In the exemplary embodiment, site conditions 306 may include at least one of an average wind speed, a wind Weibull shape factor, a turbulence intensity, a wind shear, an air density, a hub height, and a rotor diameter as measured by at least one sensor 212 (shown in FIG. 2) of wind turbine 202. Further, in such an embodiment, turbine configuration design data 308 includes design data from at least one of a gearbox, a main bearing, a main shaft, a pitch bearing, and a yaw bearing. In the exemplary embodiment, data 308 and physics-based life term ηdesign (eta) may be provided by the manufacturer of wind turbine or obtained by other means by one with ordinary skill in the art.

FIG. 4 is a block diagram illustrating an exemplary sub-system 400 for calculating at least one empirical-based maintenance factor 402 for use by a controller, such as controller 204 shown in FIG. 2, to determine an operational lifetime of a wind turbine, such as wind turbine 100 shown in FIG. 1 or wind turbine 202 shown in FIG. 2. In an exemplary embodiment, measured data 404 from at least one wind turbine sensor 212 (shown in FIG. 2) is used by controller 204 to calculate at least one usage index 406, a capacity factor 408, and at least one oil debris feature 410. Moreover, in the exemplary embodiment, the at least one usage index 406 is determined from operational parameters using compression algorithms and includes operational lifetime information representative of the measured operational parameters.

In the exemplary embodiment, usage index 406 is calculated using algorithms that reduce large quantities of operational data 214 and historical data 222 into a smaller set of numerical values, or usage indices 406, that contain information regarding life consumed and the rate at which components of wind turbine 204 are used. Moreover, in the exemplary embodiment, each usage index 406 is typically extracted for historical data 222 and/or operational parameters received from each sensor 212, and has mathematical properties that enable usage index 406 from historical data 222 and/or operational data 214 received from one sensor 212 to be used in mathematical expressions in combination with usage index 406 from historical data 222 and/or operational data 214 received from other sensors 212.

In the exemplary embodiment, to determine usage index 406, a large quantity of historical data 222 and/or operational data 214 that is obtained from one or more sensors 212 is analyzed to ensure the values are within feasible ranges, and any out-of-range values are replaced using known statistical imputation techniques. Moreover, in the exemplary embodiment, a series of known statistical operations are performed on the resulting historical data 222 and/or operational data 214, and various statistical features, figures-of-merit, and summaries related to damage-causing major and minor cycles are determined and fit to specific mathematical functions and/or multivariate distributions described herein. Further, in the exemplary embodiment, such statistical features are determined in a manner that provides greater weight to portions of historical data 222 and/or operational data 214 that statistically correlate with a greater propensity to actual damage and usage of components of wind turbine 204. Furthermore, in the exemplary embodiment, a series of mathematical operations are performed on the specific mathematical functions and/or multivariate distributions described herein, to determine usage index 406, which can constantly change with time, depending on received operational data 214, but is usually increasing cumulatively over time.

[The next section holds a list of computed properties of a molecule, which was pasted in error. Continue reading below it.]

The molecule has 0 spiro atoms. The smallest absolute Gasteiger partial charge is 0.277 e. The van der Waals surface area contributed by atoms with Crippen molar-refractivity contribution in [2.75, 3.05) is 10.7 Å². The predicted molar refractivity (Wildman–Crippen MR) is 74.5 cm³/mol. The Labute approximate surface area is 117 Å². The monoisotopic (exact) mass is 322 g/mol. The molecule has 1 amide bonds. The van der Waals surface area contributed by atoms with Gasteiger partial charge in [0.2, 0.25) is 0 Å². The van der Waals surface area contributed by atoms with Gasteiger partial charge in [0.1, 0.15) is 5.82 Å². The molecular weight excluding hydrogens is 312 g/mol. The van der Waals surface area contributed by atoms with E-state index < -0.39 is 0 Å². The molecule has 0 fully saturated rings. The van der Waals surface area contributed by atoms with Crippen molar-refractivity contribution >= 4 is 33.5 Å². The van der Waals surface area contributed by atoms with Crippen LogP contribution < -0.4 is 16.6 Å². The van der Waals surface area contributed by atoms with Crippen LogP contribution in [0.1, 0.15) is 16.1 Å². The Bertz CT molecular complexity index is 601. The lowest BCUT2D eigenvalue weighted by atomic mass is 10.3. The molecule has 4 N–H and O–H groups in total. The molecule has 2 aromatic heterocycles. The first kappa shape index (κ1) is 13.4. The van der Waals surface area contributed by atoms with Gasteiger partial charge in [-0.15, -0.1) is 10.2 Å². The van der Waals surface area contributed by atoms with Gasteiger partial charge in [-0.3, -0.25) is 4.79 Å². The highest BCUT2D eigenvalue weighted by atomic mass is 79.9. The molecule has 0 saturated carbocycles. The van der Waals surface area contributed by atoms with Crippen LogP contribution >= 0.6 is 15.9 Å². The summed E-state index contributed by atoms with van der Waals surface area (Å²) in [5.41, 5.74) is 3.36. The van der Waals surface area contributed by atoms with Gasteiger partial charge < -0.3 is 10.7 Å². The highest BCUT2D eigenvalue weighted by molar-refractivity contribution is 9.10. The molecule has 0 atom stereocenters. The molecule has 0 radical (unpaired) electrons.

In one embodiment, controller 204 determines at least one final feature 412 based on one or more of the at least one usage index 406, capacity factor 408, the at least one oil debris feature 410, and historical data 222 (shown in FIG. 2) that includes data 414 from failed and non-failed components of wind turbine 204. In one embodiment, when determining the at least one final feature 412, controller 204 bases the determination upon at least one known statistical measurement such as correlation with failure, probability of detection, and false alarm rate. Moreover, in the exemplary embodiment, the historical data 222 includes patterns of operational parameters of the wind turbine 202 that historically have resulted in associated faults and failures of components of the wind turbine 202. In one embodiment, historical data 222 can also include historical data 222 from predetermined interchangeable wind turbine generator components, such as interchangeable replacement generators of varying generating capacities and interchangeable replacement rotor blades of varying sizes. Such interchangeable components may exhibit similar fault and/or failure patterns as wind turbine 202 and incorporating these patterns into historical data 222 may improve accuracy of controller's 405 determination of an estimate of the time to failure of wind turbine 202.

In one embodiment, controller 204 correlates measured data 404 against historical data 222 to determine if such measured data 404 has indicated a future fault or failure of one or more corresponding components of wind turbine 202. In a further embodiment, controller 204 correlates measured data 404 from multiple sensors 212 against historical data 222 from multiple sensors 212 to determine the operational lifetime of wind turbine 202. Such multiple correlations can increase the accuracy of the determinations.